More recently, in late July, unrest erupted in Gondar, a city located in the northern Amhara region, as locals protested the minority-led government’s expansion into traditional Amhara lands, the lack of local autonomy, and increasing state repression and control. Opposition and international rights groups estimate that dozens have been killed and arrested by authorities during the government’s heavy-handed response.

The protests arise from a variety of complex factors, all rooted in the government’s policy of ethnic-based federalism enshrined in the 1995 constitution and the exclusion from power of the largest groups. Oromos, the largest, constituting between 35-40% of Ethiopia’s population of 100 million, while the Amhara constitute nearly 30%. Opposition groups and protesters allege that the government, military, and important institutions are dominated by the Tigrayan ethnic group, who constitute about 6% of the population. 

Moreover, corruption and poor governance remain deeply embedded within Ethiopia’s socio-political structure, and the country consistently scores extremely poorly on a range of international governance indicators. The Ethiopian government has been consistently criticized by an array of international rights groups for its broad range of human rights abuses including its harsh repression of minorities and journalists, press censorship, draconian anti-terror laws that are utilized to silence all forms of dissent, and brutal crackdowns upon opposition groups and protesters.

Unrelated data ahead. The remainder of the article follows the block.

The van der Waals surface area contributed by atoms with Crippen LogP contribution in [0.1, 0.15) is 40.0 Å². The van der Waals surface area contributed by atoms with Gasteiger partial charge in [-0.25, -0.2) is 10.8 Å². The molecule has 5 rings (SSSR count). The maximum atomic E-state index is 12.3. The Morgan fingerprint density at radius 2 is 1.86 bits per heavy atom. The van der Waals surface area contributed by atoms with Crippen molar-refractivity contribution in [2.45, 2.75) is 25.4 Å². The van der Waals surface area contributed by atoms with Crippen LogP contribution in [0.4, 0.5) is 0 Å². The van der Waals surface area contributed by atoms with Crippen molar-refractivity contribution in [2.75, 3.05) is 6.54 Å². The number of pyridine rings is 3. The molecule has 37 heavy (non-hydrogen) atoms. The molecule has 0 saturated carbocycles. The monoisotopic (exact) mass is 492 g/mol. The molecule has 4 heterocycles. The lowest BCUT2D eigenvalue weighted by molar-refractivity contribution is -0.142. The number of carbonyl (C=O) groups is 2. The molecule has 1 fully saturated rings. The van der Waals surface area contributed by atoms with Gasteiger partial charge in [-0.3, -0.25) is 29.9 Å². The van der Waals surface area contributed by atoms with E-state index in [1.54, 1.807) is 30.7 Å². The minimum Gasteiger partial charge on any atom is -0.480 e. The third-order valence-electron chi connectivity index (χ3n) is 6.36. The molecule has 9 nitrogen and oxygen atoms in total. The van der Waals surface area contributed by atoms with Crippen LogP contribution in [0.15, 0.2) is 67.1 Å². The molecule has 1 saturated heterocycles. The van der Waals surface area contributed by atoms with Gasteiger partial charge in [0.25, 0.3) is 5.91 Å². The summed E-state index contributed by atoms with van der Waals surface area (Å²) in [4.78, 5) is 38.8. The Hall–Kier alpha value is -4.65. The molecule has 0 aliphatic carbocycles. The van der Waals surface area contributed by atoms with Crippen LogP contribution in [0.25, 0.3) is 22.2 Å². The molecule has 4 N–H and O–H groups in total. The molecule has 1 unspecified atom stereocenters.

In Brazil, the young Lilesa, used his silver medal finish to stand up for justice. In doing so, he emphasized the underlying socio-political significance of sport.

For years, the banned colles castelleres (human towers) or trekking excursions and support for FC Barcelona were a reflection of Catalonian resistance against Franco’s fascistic regime in Spain, while support for Spartak Moscow was, at times, seen as a symbol of political resistance against the official establishment in the former USSR. Additionally, in Korea, football within the curricula of physical education created a platform for Korean resistance to Japanese colonialism (Numerato 2011: 109-110).

Similarly, in Eritrea, the most popular sport, cycling, became a symbol of resistance to Italian colonialism. The first sighting of a bicycle in the country was in the latter half of the 1800s in Massawa, having been introduced by the Italians. By the 1930s, clubs were being organized, and on 21 April 1937, the first race took place in Asmara. However, during this period, Eritreans were barred from races and clubs due to the segregationist policies of fascism. Not to be denied, Eritreans soon created their own competitions and formed their own clubs. Then, in 1939, a special “trial of strength” was organized by the Italian colonial administrators; Eritreans and Italians would compete together in the same race. In Mussolini’s Italy, sporting success was to embody the greater glory of the fascist nation-state, and the joint Eritrean-Italian race was expected to display the superiority of the colonial master. Instead, like Jesse Owens’ spectacular destruction of Hitler’s Nazi propaganda about Aryan supremacy in the 1936 Munich Olympics, Eritrea’s Ghebremariam Ghebru won the race and shattered colonial myths about Eritrean inferiority.